The terrorist's had called for Muslims around the world to join them in their 'holy war' and this therefore left Muslims in the west being under great suspicion and unfortunate victimisation. Some even questioned if Mosques were breeding grounds for terrorists however the Muslim community frequently made statements condemning the act of 9/11 stating clearly that it was against their religion for such acts to be committed. It didn't help however, when four British nationals were captured fighting against the British in Afghanistan. This fanned the flame of suspicion and caused many to doubt the loyalty of the British Muslims. This proved that citizenship did not always equate to loyalty.
Police raids seemed more and more to be concentrated around Muslim areas and this created resentment within the Muslim community for the British government and society. They began to feel like they were being treated like second class citizens and this is a seen And some argued that this simply encouraged young British Muslim males to be more readily enticed by the idea of fighting for the Taliban and other Muslim terrorist groups against the west. The British government also launched an ad campaign that called for people to be vigilant and report suspected terrorists.
This also aided in the social exclusion of muslims as people were more suspicious of them than an other group and put reports in against them more than any other group. The invasion of Iraq was greatly unpopular with the British public who protested in their thousands against it. Many saw it as illegal and this in itself highlighted that the idea of a united Britain. They were united in something that they commonly believed was morally and legally unjust. This more than anything, showed the meaning of citizenship for the British people. It did not mean blind loyalty as can often be thought, but rather, it meant having a democratic right to protest against something you didn't believe in or agree with.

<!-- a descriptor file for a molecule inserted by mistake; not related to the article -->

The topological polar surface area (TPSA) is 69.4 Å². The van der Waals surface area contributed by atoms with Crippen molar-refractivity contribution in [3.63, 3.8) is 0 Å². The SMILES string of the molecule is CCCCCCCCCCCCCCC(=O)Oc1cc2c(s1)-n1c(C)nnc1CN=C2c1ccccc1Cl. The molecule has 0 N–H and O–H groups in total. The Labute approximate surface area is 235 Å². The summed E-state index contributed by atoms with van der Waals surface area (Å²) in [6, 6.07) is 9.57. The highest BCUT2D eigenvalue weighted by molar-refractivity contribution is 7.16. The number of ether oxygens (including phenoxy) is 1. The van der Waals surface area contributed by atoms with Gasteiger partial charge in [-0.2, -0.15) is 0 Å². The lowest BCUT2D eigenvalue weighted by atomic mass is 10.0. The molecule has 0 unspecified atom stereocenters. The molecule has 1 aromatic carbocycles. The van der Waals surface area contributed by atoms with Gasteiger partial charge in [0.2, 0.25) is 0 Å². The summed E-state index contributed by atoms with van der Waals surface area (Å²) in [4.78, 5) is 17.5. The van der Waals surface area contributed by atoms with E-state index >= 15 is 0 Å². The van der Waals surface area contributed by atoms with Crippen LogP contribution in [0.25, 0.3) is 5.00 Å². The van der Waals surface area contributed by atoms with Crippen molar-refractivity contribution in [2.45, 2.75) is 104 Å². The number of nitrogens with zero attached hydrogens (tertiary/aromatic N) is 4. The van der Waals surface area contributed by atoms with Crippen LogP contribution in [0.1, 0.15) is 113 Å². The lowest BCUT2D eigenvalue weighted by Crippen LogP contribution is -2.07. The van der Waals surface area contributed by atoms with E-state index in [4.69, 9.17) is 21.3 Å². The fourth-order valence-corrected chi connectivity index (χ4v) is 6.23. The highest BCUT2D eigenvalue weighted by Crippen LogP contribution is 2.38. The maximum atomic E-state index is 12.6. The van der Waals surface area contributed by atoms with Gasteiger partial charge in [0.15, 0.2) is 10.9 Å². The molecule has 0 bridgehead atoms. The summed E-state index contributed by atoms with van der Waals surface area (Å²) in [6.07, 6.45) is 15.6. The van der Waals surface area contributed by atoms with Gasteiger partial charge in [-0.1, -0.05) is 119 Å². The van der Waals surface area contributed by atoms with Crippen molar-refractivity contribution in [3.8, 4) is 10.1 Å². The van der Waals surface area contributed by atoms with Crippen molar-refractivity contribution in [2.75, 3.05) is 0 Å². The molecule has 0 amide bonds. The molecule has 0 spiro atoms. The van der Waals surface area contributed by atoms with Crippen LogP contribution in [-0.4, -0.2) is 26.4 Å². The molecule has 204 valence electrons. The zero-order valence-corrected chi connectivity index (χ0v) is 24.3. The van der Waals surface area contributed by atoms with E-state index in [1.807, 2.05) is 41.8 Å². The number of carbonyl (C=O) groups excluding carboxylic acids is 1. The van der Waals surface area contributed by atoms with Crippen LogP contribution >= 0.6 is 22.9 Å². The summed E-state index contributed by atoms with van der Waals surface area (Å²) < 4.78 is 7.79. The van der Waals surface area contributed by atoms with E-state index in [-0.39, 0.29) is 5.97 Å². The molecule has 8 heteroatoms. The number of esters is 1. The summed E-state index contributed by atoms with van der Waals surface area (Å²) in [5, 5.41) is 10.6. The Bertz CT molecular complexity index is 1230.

In conclusion, the war on terror had an immeasurable effect on the idea of citizenship. As is often the case, when there is a period of social and political upheaval, people tend to stick together and there is an increased sense of patriotism. This was no different in the wake of the war on terror. The Americans created the Patriots Act and although some opposed the fact that the act legalised the invasion of their privacy, they supported the governments effort to protect them and they came together against the common enemy.
Stricter controls put on those who weren't citizens of America also shows that the outside threat of terrorism caused a re-evaluation of the trust placed on 'outsiders' In the same way the British people exercising their democratic and civil right to oppose the decision made by the government, shows their utilisation of the benefits of living and being a citizen of a western democratic society. Citizenship after the war on terror has also caused many to feel like outsiders and others feel ignored. For example, even after great opposition by the British people about the war on Iraq, the government still embarked on war. A decision that made many get the impression that their democratic right as citizens were being compromised.